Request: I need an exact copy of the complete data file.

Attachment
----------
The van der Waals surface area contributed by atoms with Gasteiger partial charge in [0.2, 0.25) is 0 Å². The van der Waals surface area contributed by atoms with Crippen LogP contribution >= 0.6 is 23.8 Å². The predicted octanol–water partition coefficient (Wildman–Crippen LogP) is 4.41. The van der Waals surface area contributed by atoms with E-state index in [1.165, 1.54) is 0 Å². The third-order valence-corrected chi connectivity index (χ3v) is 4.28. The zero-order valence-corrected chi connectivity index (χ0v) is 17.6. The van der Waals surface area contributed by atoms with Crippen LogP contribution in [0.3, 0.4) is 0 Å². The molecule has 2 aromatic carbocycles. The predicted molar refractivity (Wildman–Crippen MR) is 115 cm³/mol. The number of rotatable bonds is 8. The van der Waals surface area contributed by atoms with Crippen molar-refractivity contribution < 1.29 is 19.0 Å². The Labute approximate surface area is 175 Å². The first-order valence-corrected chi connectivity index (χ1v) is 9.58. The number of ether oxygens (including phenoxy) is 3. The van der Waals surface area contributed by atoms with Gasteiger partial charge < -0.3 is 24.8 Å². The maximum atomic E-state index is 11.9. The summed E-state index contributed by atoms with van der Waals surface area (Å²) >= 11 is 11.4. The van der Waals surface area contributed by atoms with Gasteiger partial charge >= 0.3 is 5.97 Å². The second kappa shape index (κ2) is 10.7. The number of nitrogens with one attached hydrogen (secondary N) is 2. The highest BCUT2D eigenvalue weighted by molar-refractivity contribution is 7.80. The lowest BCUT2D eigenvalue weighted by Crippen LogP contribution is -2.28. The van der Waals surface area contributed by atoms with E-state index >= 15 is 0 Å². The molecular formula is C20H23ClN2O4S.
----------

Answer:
The van der Waals surface area contributed by atoms with Gasteiger partial charge in [0.2, 0.25) is 0 Å². The van der Waals surface area contributed by atoms with Crippen LogP contribution >= 0.6 is 23.8 Å². The predicted octanol–water partition coefficient (Wildman–Crippen LogP) is 4.41. The van der Waals surface area contributed by atoms with E-state index in [1.165, 1.54) is 0 Å². The third-order valence-corrected chi connectivity index (χ3v) is 4.28. The zero-order valence-corrected chi connectivity index (χ0v) is 17.6. The van der Waals surface area contributed by atoms with Crippen LogP contribution in [0.3, 0.4) is 0 Å². The molecule has 2 aromatic carbocycles. The predicted molar refractivity (Wildman–Crippen MR) is 115 cm³/mol. The number of rotatable bonds is 8. The van der Waals surface area contributed by atoms with Crippen molar-refractivity contribution < 1.29 is 19.0 Å². The Labute approximate surface area is 175 Å². The first-order valence-corrected chi connectivity index (χ1v) is 9.58. The number of ether oxygens (including phenoxy) is 3. The van der Waals surface area contributed by atoms with Gasteiger partial charge < -0.3 is 24.8 Å². The maximum atomic E-state index is 11.9. The summed E-state index contributed by atoms with van der Waals surface area (Å²) >= 11 is 11.4. The van der Waals surface area contributed by atoms with Gasteiger partial charge >= 0.3 is 5.97 Å². The second kappa shape index (κ2) is 10.7. The number of nitrogens with one attached hydrogen (secondary N) is 2. The highest BCUT2D eigenvalue weighted by molar-refractivity contribution is 7.80. The lowest BCUT2D eigenvalue weighted by Crippen LogP contribution is -2.28. The van der Waals surface area contributed by atoms with E-state index >= 15 is 0 Å². The molecular formula is C20H23ClN2O4S.